How to Create a Style Guide for Your MUD Written by the same person behind the room description How to... above, this essay offers advice on how to create an area style guide for your MUD, for example, choosing your game's content based on your audience and deciding where your style guide should live. This essay also includes suggestions on how to build for the visually impaired.

Character Descriptors While not technically meta-building, the maintainer of this now-defunct website wrote these character descriptors for Armageddon MUD, providing numerous options for describing characters. Shoulders, blemishes, noses—pick what you want to describe a thing (not necessarily a mob) in your area.

If the archive is down, you can download a text-only copy of the document here at Grim Wheel.

Let's Build a Bridge This local guide demonstrates the craft of building a simple five-room section of an area. Just the rooms. Take heart—only those crazy enough to want to know what it takes to build a good area need read this.

The Real and the Unreal Another local guide, this handbook argues for the use of photography when crafting an area. Like Bridge above, it focuses only on rooms, but the lessons can be applied to mobiles, objects and elsewhere.

Ninety-Nine Encounters at the Edge of the Forest Following in the footsteps of Raymond Queneau, this handbook rewrites—ninety-nine times—the first room a player encounters when traveling to the Haon Dor from Midgaard.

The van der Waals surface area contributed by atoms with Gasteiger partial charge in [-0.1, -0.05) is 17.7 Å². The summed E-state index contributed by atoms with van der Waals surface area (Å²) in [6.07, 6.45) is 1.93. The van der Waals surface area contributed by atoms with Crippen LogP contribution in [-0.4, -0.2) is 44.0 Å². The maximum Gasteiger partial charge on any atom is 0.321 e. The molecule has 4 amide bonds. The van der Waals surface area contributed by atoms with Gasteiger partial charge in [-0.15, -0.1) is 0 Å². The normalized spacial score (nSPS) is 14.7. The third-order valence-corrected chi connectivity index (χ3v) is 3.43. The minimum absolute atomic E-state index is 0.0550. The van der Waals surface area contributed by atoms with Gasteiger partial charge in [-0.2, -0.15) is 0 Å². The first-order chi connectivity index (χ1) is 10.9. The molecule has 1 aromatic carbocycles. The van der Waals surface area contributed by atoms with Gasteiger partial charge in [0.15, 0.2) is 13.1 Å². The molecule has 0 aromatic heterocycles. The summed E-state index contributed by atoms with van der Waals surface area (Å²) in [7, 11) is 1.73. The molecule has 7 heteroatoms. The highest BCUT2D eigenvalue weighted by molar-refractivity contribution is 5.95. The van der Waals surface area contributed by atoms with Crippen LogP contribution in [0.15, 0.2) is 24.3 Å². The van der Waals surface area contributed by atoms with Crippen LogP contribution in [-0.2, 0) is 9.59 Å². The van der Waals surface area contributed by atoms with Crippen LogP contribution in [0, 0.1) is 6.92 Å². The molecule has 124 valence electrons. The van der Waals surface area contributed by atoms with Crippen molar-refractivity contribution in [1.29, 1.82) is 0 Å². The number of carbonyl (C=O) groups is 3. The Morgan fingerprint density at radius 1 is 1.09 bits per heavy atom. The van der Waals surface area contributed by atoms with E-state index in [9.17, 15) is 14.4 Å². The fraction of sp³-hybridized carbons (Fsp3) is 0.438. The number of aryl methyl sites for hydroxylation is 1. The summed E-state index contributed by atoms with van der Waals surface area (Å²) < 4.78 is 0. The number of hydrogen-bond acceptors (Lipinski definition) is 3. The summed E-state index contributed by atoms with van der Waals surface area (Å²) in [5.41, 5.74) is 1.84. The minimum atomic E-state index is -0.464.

On Writing Areas (Second Edition) This is an updated edition on the guide On Writing Areas I wrote for my MUD back in the early 00's. It's posted here in hopes someone may get use out of it.


Grim Wheel is a site dedicated to old school text gaming.


Click the links below to go from section to section of this site.


Buildcraft Articles which discuss the craft of building on Multi-User Dungeons (MUDs).

MUD Forums Links to offsite forums that concern themselves with all things related to Multi-User Dungeons.

MUD-Dev Where you can find archives of the former mailing list known as "MUD-Dev", as well as a link to the newest mailing list.

Imaginary Realities Archives of articles from the now-defunct online magazine Imaginary Realities.


MUD Listings Websites which list the many text games still in existence.

MUD Clients Clients which you can use to connect to an active MUD.

Other Resources

Netbooks A repository of supplements for tabletop roleplaying games.

Miscellaneous Links that do not fall easily into any other category.


Codebases The various public codebases in existence today.

Area Archives Areas for public codebases such as Circle, ROM and Smaug.